As she tries to put the focus on "governing", Gillard's themes are clear: jobs, opportunity, fairness. An industry statement this month will give more flesh to the jobs pitch (and there will be shades of Barack Obama's campaigning). The Gonski school reforms and the National Disability Insurance Scheme are flagbearers for "opportunity".
Gillard, like Abbott, will talk endlessly about a plan because that's what those in the focus groups want. The umbrella over everything must be economic responsibility. The government boasts about the structural savings to come. Some pain is seen to bring political gain. But it likes to have things both ways, too. When Abbott this week confirmed he would scrap the Schoolkids Bonus, Labor saw a weak point.
If Gillard wins on September 14, Abbott would be seen, like his one-time boss John Hewson, as losing the unlosable election.
Looking ahead, several key points stand out. First, the polls show Labor ended 2012 in much better shape than it entered it. The improvement was relative: both the Nielsen poll published in The Age and Newspoll published in The Australian showed the Coalition still leading in the December quarter by 52 per cent to 48, on a two-party basis.
But 15 months earlier, the Coalition had led by 59-41 in the Nielsen polls, averaged out over the quarter, and by 57-43 in Newspoll.
Second, if that trend continues over 2013, then Labor would win. If it reverses, then the Coalition would steam home.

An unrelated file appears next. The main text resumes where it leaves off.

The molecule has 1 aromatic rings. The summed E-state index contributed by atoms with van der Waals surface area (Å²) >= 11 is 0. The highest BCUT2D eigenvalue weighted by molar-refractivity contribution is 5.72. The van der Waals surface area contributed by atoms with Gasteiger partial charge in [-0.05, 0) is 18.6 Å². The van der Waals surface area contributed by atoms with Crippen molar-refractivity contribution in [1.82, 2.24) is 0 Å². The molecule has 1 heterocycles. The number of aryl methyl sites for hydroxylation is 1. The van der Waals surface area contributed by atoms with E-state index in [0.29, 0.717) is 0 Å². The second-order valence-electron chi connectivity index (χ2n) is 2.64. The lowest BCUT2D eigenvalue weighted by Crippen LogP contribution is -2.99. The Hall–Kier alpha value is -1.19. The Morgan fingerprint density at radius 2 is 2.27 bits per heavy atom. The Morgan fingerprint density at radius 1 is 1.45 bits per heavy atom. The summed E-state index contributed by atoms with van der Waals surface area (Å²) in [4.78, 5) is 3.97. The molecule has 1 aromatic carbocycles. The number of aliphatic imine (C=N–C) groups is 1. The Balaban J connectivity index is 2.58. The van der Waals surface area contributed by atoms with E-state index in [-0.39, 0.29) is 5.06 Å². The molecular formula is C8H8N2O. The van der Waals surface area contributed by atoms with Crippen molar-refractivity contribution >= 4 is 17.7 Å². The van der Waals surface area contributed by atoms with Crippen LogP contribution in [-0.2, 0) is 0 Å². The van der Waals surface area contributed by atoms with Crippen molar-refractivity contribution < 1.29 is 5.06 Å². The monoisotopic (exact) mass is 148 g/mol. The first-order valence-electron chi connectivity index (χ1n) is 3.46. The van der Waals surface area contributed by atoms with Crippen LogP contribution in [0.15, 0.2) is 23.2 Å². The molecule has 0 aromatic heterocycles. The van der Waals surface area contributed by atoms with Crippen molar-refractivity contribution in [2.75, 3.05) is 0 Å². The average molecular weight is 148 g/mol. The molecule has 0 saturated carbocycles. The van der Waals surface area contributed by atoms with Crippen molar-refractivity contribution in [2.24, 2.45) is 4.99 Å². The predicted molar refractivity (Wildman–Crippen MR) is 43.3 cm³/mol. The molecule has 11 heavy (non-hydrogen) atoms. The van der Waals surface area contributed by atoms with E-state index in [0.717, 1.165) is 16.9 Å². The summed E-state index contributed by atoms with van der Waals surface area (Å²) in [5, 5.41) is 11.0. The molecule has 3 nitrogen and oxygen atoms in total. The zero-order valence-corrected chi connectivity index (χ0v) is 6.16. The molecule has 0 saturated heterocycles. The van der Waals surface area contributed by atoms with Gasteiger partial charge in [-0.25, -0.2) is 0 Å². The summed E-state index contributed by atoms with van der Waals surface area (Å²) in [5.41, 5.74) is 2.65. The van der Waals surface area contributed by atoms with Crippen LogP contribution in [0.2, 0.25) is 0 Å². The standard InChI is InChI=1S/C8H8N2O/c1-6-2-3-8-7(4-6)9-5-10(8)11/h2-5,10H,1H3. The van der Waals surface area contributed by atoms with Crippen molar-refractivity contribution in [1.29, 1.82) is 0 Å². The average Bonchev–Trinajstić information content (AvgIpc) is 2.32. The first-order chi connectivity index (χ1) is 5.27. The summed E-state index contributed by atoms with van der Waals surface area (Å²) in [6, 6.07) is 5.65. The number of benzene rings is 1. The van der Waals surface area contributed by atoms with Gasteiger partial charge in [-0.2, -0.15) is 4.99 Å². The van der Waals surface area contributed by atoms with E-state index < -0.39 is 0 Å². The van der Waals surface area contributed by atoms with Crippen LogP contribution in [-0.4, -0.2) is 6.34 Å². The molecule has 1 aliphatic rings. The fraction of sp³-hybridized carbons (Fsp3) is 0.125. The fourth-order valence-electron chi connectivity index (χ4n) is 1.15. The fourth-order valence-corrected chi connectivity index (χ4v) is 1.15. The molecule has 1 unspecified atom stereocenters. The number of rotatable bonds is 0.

No one can know what might lie ahead. At this point in 2001, the polls suggested John Howard was finished. Then, apart from an improving economy, came the Tampa affair and the September 11 attacks. In early 2004, Mark Latham had a big poll lead over Howard, but in the October election, Howard won comfortably.
Third, voters often use federal elections to punch their state governments. Since the last federal election, Victoria, New South Wales, Queensland and the Northern Territory have all seen Labor governments go and the Coalition governments that have taken over have started to lose popularity.
Newspoll figures show that over the past year, the Coalition has lost ground in every state - above all in Victoria where, in two-party terms, the Baillieu government's average support fell from 54 per cent in the second half of 2011 to 47 per cent in the second half of 2012.
In NSW and Queensland, the Coalition governments remain well ahead, but their lead has narrowed sharply. The exception is Western Australia - heading to a state election next month - where Premier Colin Barnett has been able to maintain his dominance.
How those Coalition state governments fare in 2013 could have a significant influence on how their states vote on September 14.
Fourth - and very importantly - Labor will need to pick up seats in net terms if it is to win a third term. Usually an embattled government can at least get some protection from a buffer. The Gillard government's tenuous support base now includes the seats held by Slipper (a Coalition electorate) and Thomson (where the ALP in 2010 had just a modest margin), and country independents Rob Oakeshott and Tony Windsor.
Windsor might have a chance of hanging on, but at least three of those seats are likely to go to the Coalition.
That alone would shift the balance to an Abbott government.
Moreover, Labor holds many of its seats by small margins. In Victoria, where in 2010 it won its highest vote since World War II - 55.3 per cent after preferences - it holds Corangamite by 0.3 per cent on the new boundaries, Deakin by 0.6 per cent, and La Trobe by 1.7 per cent. Nationally, 25 of its seats are held by margins of less than 6 per cent. And that does not include its seats in Tasmania, now in recession, where the Liberals hope to regain Bass (6.7 per cent) and Braddon (7.5).